In the last part of our recent Wrongful Death series, we discuss compensation for the loss of love, care and companionship for surviving family members.
The Family Compensation Act creates a statutory cause of action for wrongful death claims and compensation available. It does not, however, clearly define the type of damages that are available.
It is well established, however, that compensation in British Columbia is limited to the actual or expected loss of pecuniary benefits. In other words, there is only allows compensation for pecuniary damages only. There are 2 examples of pecuniary damage awards that are permissible in BC for wrongful death claims. First, compensation is available for the loss of income that the deceased person would have provided to the family member if the death had not occurred. Second, compensation is available for the cost of household or caregiver services that the deceased person would have provided if the death had not occurred. Therefore, the purpose behind the pecuniary damage award is to replace monetary value of the loss of financial support provided by the deceased person. The amount of the award is understood as providing compensation equal to what “might reasonably been expected during the continued life of the deceased“.
On the other hand, the law is also clear that there is no compensation in British Columbia for non-pecuniary benefits for wrongful death claims such as for loss of love, care and companionship.
In Roberts v Morgan, 2019 BCSC 2313, the surviving spouse and son of a driver killed in a motor vehicle accident brought a wrongful death claim. They both sought compensation for pecuniary damages for the loss of financial support and household services. The surviving son also sought pecuniary damages for the loss of care, education, training and guidance. In addition, they also sought compensation for non-pecuniary damages for “loss of love, care, guidance and companionship”. The application concerned whether this non-pecuniary claim was permitted at the jury trial. The defendants, who were presumably insured by ICBC, argued that the claim must fail as it is not one permitted under the Family Compensation Act. They agreed that the pecuniary claims were available as a matter of law.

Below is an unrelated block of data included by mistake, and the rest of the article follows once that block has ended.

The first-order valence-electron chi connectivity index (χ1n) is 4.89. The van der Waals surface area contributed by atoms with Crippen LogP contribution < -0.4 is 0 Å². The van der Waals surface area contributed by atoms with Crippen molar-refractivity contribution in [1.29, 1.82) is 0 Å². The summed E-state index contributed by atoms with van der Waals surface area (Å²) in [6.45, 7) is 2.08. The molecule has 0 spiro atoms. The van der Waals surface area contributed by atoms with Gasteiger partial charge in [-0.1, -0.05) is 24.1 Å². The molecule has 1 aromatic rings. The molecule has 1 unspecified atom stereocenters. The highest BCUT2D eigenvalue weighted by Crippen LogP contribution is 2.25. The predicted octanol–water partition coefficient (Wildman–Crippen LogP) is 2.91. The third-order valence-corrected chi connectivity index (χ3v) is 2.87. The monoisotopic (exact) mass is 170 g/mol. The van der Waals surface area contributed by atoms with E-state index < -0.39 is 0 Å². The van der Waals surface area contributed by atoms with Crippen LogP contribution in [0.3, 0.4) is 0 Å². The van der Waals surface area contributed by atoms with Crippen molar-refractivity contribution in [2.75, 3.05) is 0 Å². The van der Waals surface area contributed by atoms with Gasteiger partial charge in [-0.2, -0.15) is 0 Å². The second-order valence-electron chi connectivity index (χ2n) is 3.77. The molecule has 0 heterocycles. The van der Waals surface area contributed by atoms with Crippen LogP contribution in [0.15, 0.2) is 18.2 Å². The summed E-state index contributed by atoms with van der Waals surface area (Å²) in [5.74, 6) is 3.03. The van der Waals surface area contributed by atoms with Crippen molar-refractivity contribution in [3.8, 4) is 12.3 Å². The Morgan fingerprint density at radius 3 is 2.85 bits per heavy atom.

The trial judge noted that BC has not followed the example of other provinces that have passed specific law allowing damages for loss of guidance, care and companionship. So while BC’s Family Compensation Act has not been amended to include these types of claims, there are also several cases in BC have struck down the idea. One such case was Bianco Estate v. Fromow (1998), 56 B.C.L.R. (3d) 12 (C.A.). In that case, the BC Court of Appeal held that damages for “love, affection, and companionship” are not recoverable under the Family Compensation Act:
 . . . In my judgment, companionship is not a recoverable head of damages because such damages must necessarily be for the loss of the life of the deceased. This distinction was well identified by Parrett J. in Loyie v. Erickson Estate [citation omitted] where that learned judge reviewed the authorities and decided at 37 that “it is the loss of the ‘services’ of the deceased rather than the loss of the deceased himself which provides the theoretical framework for this type of award.”
 I have no doubt that the father has suffered a loss of companionship. I also have no doubt that in some cases a bereaved father might employ a substitute companion and suffer an actual pecuniary loss in that respect. But returning to the question of characterization, I am persuaded that an actual or potential loss of companionship is not a recoverable head of damages under the Family Compensation Act.
While counsel for the surviving spouse and child should be commended for their novel arguments in an attempt to recover these damages for their deserving clients, the non-pecuniary claim was ultimately dismissed.
Clearly, it is up to our NDP government to fix this obvious problem. The law needs to change to allow non-pecuniary claims for loss of love, care and companionship. Expanding compensation for surviving family members is unlikely to occur given that the NDP are so willing to strip British Columbians of their rights to compensation with ICBC No Fault Insurance.